Have you ever caught a close friend, spouse, or even a teacher in a little white lie? I occasionally find myself questioning the validity of their statements in future conversations. I start to ask myself ‘is there more to the story they’re not telling me?’ or, ‘how much of what I just heard is true?’. In Paul’s letter to Timothy he opens with a warning of false teachers who have “wandered away from the Truth into vain discussion”(1Tim 1:6). Paul is a man Timothy and the church in Ephesus have come to love and trust because He has been “teaching sound doctrine, in accordance with the gospel for the glory of God who entrusted it to him”(1Tim 1:11). We not only need God’s Word but a steward we can trust to guide us in it.
Paul then charges Timothy to “wage good warfare”. In other words, Paul is commanding Timothy to fight false teaching with God’s Word, our ultimate weapon. When those in Asia were found to have turned away from sound doctrine, he calls out by name, Hymenaeus and Alexander. Of them in his letter he writes, “for making a shipwreck of their faith, whom I delivered to Satan that they may learn not to blaspheme”(1Tim 1:18-20).
Because of Paul’s faithfulness to God’s Word and good teaching, there is absolutely no confusion in his letter to the church that unless we rightly handle the Word of Truth, our “message will spread like cancer” and take casualties. Paul mentions Hymenaeus once again, along with associate Philetus of whom “have strayed concerning the truth, saying that the resurrection is already past; and they overthrow the faith of some.”(2Tim 2:16-18).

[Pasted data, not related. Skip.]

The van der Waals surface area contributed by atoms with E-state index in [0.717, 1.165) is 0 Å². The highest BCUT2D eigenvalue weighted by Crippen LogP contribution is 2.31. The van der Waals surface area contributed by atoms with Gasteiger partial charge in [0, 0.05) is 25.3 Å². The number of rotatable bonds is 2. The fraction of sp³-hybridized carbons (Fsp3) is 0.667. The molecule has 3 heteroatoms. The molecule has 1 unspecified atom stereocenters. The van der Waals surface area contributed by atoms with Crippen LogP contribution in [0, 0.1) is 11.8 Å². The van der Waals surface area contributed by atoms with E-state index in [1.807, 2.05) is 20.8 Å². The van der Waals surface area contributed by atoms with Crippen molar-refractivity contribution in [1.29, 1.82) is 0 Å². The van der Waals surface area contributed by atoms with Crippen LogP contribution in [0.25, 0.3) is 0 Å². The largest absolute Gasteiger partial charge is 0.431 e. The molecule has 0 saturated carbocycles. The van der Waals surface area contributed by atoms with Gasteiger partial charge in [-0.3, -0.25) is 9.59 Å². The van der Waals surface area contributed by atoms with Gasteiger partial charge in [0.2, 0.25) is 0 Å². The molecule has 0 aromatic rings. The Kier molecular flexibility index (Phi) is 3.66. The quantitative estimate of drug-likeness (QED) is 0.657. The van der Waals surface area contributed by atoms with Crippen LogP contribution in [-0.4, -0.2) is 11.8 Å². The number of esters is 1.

Before giving additional Scriptural precedent for naming names, I would like to quote again from Dr. Anton Bosch’s booklet “Contentiously Contending” because his words provide such a perfect summation of the coupling of truth and love:
The Truth With Brokenness
“Should we then not name names and expose those who lead weak disciples astray? No, we must name names. Jesus, Paul, Peter and John all named names. Every writer of the New Testament exposed error and warned against error. This is a very important part of the mission of any true teacher of Truth. Unfortunately, unless the names are mentioned, people often do not make the connection between the false doctrine and the face on the television.
Weak and new believers especially need to be given guidelines as to who is “kosher” and who is not. But, with what attitude do we name the heretics? Is it with glee and pride that we are not like so-and-so? Or is it with sorrow over the need to even have to mention another’s name in warning?